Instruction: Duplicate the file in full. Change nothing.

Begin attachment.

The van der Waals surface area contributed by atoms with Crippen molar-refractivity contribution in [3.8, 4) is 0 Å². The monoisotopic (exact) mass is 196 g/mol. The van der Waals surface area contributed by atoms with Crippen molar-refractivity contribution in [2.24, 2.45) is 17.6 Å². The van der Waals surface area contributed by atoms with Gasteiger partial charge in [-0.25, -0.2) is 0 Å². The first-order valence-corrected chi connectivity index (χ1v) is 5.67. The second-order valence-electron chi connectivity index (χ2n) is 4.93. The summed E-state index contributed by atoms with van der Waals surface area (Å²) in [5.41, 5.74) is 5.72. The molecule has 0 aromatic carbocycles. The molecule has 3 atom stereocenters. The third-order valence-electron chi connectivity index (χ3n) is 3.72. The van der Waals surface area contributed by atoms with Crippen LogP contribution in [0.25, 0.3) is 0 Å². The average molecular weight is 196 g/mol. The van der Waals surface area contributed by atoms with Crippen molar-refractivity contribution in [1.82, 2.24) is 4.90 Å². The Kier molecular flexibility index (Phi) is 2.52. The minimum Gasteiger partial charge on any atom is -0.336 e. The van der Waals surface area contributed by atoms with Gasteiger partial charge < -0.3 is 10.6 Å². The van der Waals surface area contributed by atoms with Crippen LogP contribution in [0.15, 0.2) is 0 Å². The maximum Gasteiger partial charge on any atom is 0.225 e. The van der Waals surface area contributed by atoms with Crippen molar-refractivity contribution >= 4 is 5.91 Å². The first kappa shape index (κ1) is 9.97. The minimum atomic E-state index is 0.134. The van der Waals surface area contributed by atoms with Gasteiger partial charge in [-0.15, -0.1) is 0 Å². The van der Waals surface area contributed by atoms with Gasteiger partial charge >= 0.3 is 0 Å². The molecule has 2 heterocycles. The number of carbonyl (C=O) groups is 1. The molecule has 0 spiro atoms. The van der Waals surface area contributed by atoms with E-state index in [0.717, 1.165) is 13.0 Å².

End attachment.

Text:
The van der Waals surface area contributed by atoms with Crippen molar-refractivity contribution in [3.8, 4) is 0 Å². The monoisotopic (exact) mass is 196 g/mol. The van der Waals surface area contributed by atoms with Crippen molar-refractivity contribution in [2.24, 2.45) is 17.6 Å². The van der Waals surface area contributed by atoms with Gasteiger partial charge in [-0.25, -0.2) is 0 Å². The first-order valence-corrected chi connectivity index (χ1v) is 5.67. The second-order valence-electron chi connectivity index (χ2n) is 4.93. The summed E-state index contributed by atoms with van der Waals surface area (Å²) in [5.41, 5.74) is 5.72. The molecule has 0 aromatic carbocycles. The molecule has 3 atom stereocenters. The third-order valence-electron chi connectivity index (χ3n) is 3.72. The van der Waals surface area contributed by atoms with Crippen LogP contribution in [0.25, 0.3) is 0 Å². The average molecular weight is 196 g/mol. The van der Waals surface area contributed by atoms with Crippen molar-refractivity contribution in [1.82, 2.24) is 4.90 Å². The Kier molecular flexibility index (Phi) is 2.52. The minimum Gasteiger partial charge on any atom is -0.336 e. The van der Waals surface area contributed by atoms with Gasteiger partial charge < -0.3 is 10.6 Å². The van der Waals surface area contributed by atoms with Crippen LogP contribution in [0.15, 0.2) is 0 Å². The maximum Gasteiger partial charge on any atom is 0.225 e. The van der Waals surface area contributed by atoms with Crippen molar-refractivity contribution >= 4 is 5.91 Å². The first kappa shape index (κ1) is 9.97. The minimum atomic E-state index is 0.134. The van der Waals surface area contributed by atoms with Gasteiger partial charge in [-0.15, -0.1) is 0 Å². The van der Waals surface area contributed by atoms with Gasteiger partial charge >= 0.3 is 0 Å². The molecule has 2 heterocycles. The number of carbonyl (C=O) groups is 1. The molecule has 0 spiro atoms. The van der Waals surface area contributed by atoms with E-state index in [0.717, 1.165) is 13.0 Å².